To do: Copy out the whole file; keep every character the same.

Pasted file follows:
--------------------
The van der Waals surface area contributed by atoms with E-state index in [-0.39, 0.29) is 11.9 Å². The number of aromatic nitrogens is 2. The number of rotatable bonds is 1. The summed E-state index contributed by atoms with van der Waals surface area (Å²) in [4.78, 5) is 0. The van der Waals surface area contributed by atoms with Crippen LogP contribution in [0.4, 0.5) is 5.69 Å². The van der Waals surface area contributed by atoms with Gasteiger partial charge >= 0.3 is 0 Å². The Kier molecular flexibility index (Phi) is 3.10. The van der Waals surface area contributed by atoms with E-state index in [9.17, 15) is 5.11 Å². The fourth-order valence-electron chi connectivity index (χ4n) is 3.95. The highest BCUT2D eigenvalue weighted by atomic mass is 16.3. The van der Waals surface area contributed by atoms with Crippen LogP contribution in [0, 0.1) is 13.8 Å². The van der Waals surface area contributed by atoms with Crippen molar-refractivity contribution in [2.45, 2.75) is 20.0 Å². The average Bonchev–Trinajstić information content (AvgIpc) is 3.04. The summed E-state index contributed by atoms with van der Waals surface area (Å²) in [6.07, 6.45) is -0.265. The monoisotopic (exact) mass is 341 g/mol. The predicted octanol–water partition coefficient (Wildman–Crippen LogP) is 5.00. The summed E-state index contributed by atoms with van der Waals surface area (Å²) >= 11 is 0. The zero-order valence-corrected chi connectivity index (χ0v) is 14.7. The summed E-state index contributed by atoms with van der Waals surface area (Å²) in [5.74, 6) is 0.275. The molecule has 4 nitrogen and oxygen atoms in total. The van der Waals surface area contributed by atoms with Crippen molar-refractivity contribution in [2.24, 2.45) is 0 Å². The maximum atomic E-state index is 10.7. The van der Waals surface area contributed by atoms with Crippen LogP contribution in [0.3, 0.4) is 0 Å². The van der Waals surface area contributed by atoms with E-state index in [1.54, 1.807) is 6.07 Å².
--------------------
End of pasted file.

The van der Waals surface area contributed by atoms with E-state index in [-0.39, 0.29) is 11.9 Å². The number of aromatic nitrogens is 2. The number of rotatable bonds is 1. The summed E-state index contributed by atoms with van der Waals surface area (Å²) in [4.78, 5) is 0. The van der Waals surface area contributed by atoms with Crippen LogP contribution in [0.4, 0.5) is 5.69 Å². The van der Waals surface area contributed by atoms with Gasteiger partial charge >= 0.3 is 0 Å². The Kier molecular flexibility index (Phi) is 3.10. The van der Waals surface area contributed by atoms with E-state index in [9.17, 15) is 5.11 Å². The fourth-order valence-electron chi connectivity index (χ4n) is 3.95. The highest BCUT2D eigenvalue weighted by atomic mass is 16.3. The van der Waals surface area contributed by atoms with Crippen LogP contribution in [0, 0.1) is 13.8 Å². The van der Waals surface area contributed by atoms with Crippen molar-refractivity contribution in [2.45, 2.75) is 20.0 Å². The average Bonchev–Trinajstić information content (AvgIpc) is 3.04. The summed E-state index contributed by atoms with van der Waals surface area (Å²) in [6.07, 6.45) is -0.265. The monoisotopic (exact) mass is 341 g/mol. The predicted octanol–water partition coefficient (Wildman–Crippen LogP) is 5.00. The summed E-state index contributed by atoms with van der Waals surface area (Å²) >= 11 is 0. The zero-order valence-corrected chi connectivity index (χ0v) is 14.7. The summed E-state index contributed by atoms with van der Waals surface area (Å²) in [5.74, 6) is 0.275. The molecule has 4 nitrogen and oxygen atoms in total. The van der Waals surface area contributed by atoms with Crippen molar-refractivity contribution in [2.24, 2.45) is 0 Å². The maximum atomic E-state index is 10.7. The van der Waals surface area contributed by atoms with Crippen LogP contribution in [0.3, 0.4) is 0 Å². The van der Waals surface area contributed by atoms with E-state index in [1.54, 1.807) is 6.07 Å².